Getting Technical about Supply and Demand

I will first warn that for most investors, zooming in and watching it too closely will more likely lead to a bad outcome. I’ve observed over the years that one of the most common problems of poor investor decisions is watching it too closely – as if it changes the outcome. They end up experiencing every move and reacting to them emotionally. They oscillate between the fear of missing out and the fear of losing money. Since most markets like the stock market can easily swing 5% or more up or down 3 or 4 times a year, they ride an emotional roller coaster. Ultimately, most investors should focus on the primary trend, which I define as a period of 3 – 12 months or more, and that necessarily means accepting some swings.

With that said, I wanted to share a very simple illustration of how I observe the battle of buying and selling pressure (supply and demand) play out visually using charts. We can consider this a continuation of my last post. I have communication with a very wide range of investors, traders, and portfolio managers. Let’s first define those titles. An investor is someone who invests in something; it could be a position they’ll hold for income like commercial real estate or it may be an investment program that is traded on their behalf. An investor is probably looking at 5, 10, or 20-year time frames. A portfolio manager is a person who makes buy and sell decisions within a fund or investment program. A portfolio managers’ time frame depends on their strategy. A portfolio manager can also be seen as a trader, because a trader makes trades, but my traders execute my decisions by executing the trades for me. Then, a trader trying to get the very best price at that moment is focused on tick-by-tick price trends; seconds, not days.

It’s fascinating how different the views of all of these people can be, whether it’s a market maker trading options, a veteran long-term trend follower whose been doing it for decades, or an individual investor who spends some time in the evening reading the headlines. How well their activities help them depends on their true level of expertise and experience – and it takes a lot more of it than people think.

I find that those of us with a very strong understand of how supply and demand is reflected in price action have a better sense of the current conditions and understanding of the market state. Those without it seem to be sitting around trying to figure out what’s going on and what to do next. Sitting around trying to figure out what’s going on and what to do next is like someone handing you the keys to a yacht on the Tennessee River and asking you to take it to the Gulf Coast of Florida and on to the Bahamas. If you are a skilled Captain with a plan of how you’ll time getting through the locks and where you’ll stay overnight, it will be the trip of a lifetime. If not, then I guess you’ll spend a lot of time sitting around trying to figure out what’s going on and what to do next and that’s going to be a gut-wrenching few weeks. And, it could be very costly.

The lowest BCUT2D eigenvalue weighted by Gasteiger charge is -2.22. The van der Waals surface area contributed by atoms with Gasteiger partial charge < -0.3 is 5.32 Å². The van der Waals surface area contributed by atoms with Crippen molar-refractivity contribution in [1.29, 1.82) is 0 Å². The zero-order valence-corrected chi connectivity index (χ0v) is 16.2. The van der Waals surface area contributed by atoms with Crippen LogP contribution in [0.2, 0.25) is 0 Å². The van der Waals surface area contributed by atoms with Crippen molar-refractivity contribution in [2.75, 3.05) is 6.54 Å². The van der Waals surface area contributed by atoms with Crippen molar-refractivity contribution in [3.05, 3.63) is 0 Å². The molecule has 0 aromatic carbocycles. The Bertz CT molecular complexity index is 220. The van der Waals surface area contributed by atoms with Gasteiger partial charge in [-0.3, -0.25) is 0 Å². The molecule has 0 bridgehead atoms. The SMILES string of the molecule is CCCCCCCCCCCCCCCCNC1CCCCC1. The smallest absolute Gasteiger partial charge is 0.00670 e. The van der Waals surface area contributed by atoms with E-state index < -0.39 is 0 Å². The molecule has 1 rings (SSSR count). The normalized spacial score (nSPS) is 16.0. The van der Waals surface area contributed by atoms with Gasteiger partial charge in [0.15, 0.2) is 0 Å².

You can probably see my line of thinking as I show you this simple illustration of supply and demand playing out in price action. It gives us a glimpse of how we view what is going on. In the image, you can see the “Candlestick Formation” of a price action of a single day. We borrowed this image from our friends at and if you click that link later it will take you directly to their “Introduction to Candlesticks”. The thin lines are the “shadow” and the larger box is the “Real Body”. If the color is white or green, it closed higher than it opened. Take a close look at the high, close, open, and low of the day to see how they are marked on the “candle”.


I am going to point out a very simple explanation of what this means. To understand what it means, thinking about what it represents. We see the opening price is marked, then the high of the day, then the low it traded that day, and then the price it closed. That is the full range of the days price action. If we looked at the chart in seconds, weeks, or months, it would be the range over that time frame.

Below is the last 10 days of the S&P 500 stock index price action represented by the  SPDR® S&P 500® ETF, which is a fund that, before expenses, generally corresponds to the price and yield performance of the S&P 500® Index. That is, the ETF is tradeable while the index itself is not.

S&P 500 2013-10-24_08-00-42


As you can see in the chart, these are candlesticks and they have real body’s and the thin line shadows. Yesterday is the last candlestick – the one with a red body with more line below the body than the top. candlesticks with long lower shadows and short upper shadows indicate that sellers dominated during the first part of the session, driving prices lower. You can see some other days with upper and lower shadows (the thin line) that are about the same, so buyers and sellers moved the price high and low and then settled about where it opened. Sometimes we see candlesticks with a longer upper shadow and shorter lower which indicates that buyers dominated during the first part of the day, driving prices higher. You can probably begin to see how a deep understanding price action can help us define the current trend direction and identify reversals. It gets far more involved when we start thinking about how the days interact with each other and requires more than reading a book and looking at charts a few years to gain some skill at using it to understand what is going on, but this may give you something to ponder. Of course, creating information is one thing, the ability to make it useful is another. But the basics really isn’t that complicated though people often get too caught up in requiring patterns and outcomes to be perfect.

At the end of the day, you can probably see how this tells us want actually happened that day…

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